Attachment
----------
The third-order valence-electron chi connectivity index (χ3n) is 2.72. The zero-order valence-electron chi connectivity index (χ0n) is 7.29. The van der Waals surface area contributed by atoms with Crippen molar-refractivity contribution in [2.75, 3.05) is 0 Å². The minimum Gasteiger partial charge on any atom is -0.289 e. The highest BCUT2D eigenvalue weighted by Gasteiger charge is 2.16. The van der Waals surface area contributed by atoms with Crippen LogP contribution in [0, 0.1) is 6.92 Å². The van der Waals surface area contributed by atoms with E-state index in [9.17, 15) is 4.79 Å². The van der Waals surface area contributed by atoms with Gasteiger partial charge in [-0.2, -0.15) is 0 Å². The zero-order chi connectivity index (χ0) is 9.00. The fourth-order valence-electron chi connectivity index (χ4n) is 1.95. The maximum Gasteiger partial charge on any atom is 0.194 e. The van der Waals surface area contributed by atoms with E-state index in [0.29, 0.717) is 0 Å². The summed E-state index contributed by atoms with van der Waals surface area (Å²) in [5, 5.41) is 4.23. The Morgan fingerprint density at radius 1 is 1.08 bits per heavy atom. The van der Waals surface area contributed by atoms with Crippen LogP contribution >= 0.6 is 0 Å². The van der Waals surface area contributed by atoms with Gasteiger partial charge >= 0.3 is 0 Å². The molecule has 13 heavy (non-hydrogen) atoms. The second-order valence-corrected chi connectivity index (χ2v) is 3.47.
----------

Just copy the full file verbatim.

The third-order valence-electron chi connectivity index (χ3n) is 2.72. The zero-order valence-electron chi connectivity index (χ0n) is 7.29. The van der Waals surface area contributed by atoms with Crippen molar-refractivity contribution in [2.75, 3.05) is 0 Å². The minimum Gasteiger partial charge on any atom is -0.289 e. The highest BCUT2D eigenvalue weighted by Gasteiger charge is 2.16. The van der Waals surface area contributed by atoms with Crippen LogP contribution in [0, 0.1) is 6.92 Å². The van der Waals surface area contributed by atoms with E-state index in [9.17, 15) is 4.79 Å². The van der Waals surface area contributed by atoms with Gasteiger partial charge in [-0.2, -0.15) is 0 Å². The zero-order chi connectivity index (χ0) is 9.00. The fourth-order valence-electron chi connectivity index (χ4n) is 1.95. The maximum Gasteiger partial charge on any atom is 0.194 e. The van der Waals surface area contributed by atoms with E-state index in [0.29, 0.717) is 0 Å². The summed E-state index contributed by atoms with van der Waals surface area (Å²) in [5, 5.41) is 4.23. The Morgan fingerprint density at radius 1 is 1.08 bits per heavy atom. The van der Waals surface area contributed by atoms with Crippen LogP contribution >= 0.6 is 0 Å². The van der Waals surface area contributed by atoms with Gasteiger partial charge >= 0.3 is 0 Å². The molecule has 13 heavy (non-hydrogen) atoms. The second-order valence-corrected chi connectivity index (χ2v) is 3.47.